What you may be experiencing
Loneliness is an emotion that comes from a lack of social connection. You might feel disconnected and isolated from others. Maybe you haven’t seen your loved ones or friends in a while. Or you just miss hugging someone. You might feel as if nobody understands you and there is no one to turn to.
Most of us are experiencing some level of loneliness at this time. Loneliness may affect your concentration, how you sleep, your appetite or energy level.
What you can do
Start a conversation.
Call, video chat, or text message friends, family, neighbors and co-workers. Write a letter or postcard.
Use social media and virtual technology.
Use your time online to connect and interact with others instead of scrolling through posts. Set limited timeframes for reading the news.
Try virtual volunteering to provide support in your community.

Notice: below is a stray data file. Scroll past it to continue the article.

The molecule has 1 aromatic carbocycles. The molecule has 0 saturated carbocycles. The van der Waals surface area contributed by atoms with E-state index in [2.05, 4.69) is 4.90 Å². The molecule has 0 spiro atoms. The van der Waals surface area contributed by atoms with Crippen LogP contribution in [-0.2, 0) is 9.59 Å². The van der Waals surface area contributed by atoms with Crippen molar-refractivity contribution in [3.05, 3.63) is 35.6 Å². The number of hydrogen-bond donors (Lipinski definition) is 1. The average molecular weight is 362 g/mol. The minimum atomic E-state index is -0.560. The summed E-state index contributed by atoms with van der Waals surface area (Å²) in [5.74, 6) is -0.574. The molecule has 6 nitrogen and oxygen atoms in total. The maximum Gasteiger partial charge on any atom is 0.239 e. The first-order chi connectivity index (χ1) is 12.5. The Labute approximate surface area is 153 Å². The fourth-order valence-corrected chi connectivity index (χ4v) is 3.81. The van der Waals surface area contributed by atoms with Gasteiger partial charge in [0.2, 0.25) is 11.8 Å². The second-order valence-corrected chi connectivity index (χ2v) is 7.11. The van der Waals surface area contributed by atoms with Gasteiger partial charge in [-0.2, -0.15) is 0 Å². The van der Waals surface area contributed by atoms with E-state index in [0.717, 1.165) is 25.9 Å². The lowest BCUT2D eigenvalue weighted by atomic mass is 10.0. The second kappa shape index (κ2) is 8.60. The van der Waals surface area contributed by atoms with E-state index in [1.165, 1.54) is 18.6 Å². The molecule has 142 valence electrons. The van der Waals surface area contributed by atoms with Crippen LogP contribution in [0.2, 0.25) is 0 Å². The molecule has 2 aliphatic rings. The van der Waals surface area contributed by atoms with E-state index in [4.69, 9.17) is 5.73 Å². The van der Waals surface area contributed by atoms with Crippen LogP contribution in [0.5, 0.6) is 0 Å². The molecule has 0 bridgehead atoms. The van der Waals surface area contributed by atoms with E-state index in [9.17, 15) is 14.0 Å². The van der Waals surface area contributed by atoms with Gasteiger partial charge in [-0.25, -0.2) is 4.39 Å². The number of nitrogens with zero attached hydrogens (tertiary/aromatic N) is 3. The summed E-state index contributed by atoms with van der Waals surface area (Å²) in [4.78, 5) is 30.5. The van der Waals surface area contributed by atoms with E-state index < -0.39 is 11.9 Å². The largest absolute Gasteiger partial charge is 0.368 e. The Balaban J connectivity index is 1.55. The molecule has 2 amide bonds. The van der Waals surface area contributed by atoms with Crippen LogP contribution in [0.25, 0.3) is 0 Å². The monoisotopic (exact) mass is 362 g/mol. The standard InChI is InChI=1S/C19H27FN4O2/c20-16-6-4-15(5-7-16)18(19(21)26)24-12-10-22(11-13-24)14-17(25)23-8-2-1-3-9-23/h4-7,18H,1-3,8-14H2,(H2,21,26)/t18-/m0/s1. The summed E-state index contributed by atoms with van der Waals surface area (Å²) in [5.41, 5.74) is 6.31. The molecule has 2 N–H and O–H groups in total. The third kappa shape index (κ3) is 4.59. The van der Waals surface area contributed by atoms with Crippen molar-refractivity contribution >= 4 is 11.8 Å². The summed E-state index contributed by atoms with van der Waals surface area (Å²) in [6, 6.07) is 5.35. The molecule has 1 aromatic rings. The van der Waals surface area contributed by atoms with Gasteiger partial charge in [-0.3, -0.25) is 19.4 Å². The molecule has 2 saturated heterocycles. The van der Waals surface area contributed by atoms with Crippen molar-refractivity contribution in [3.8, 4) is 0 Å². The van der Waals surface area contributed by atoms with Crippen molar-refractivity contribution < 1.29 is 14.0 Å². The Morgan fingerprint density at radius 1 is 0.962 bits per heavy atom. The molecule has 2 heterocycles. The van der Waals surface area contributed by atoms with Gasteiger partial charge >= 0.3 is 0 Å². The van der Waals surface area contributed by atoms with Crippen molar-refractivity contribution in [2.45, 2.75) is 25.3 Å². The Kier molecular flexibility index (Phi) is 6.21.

Many organizations, including faith-based organizations, offer online/virtual volunteer opportunities which can give you the chance to contribute to something that you find important.
Practice self-compassion and self-care.
Be gentle with yourself. Take time for yourself. Read, listen to music, exercise, or learn a new skill. Acknowledge your successes and give yourself a break. You are doing the best you can.
Seek help from a professional if your loneliness becomes overwhelming or feels unmanageable.
- Talk to your doctor about how you are feeling
- Find mental health services: Mental Health America
Page Last Reviewed: April 16, 2021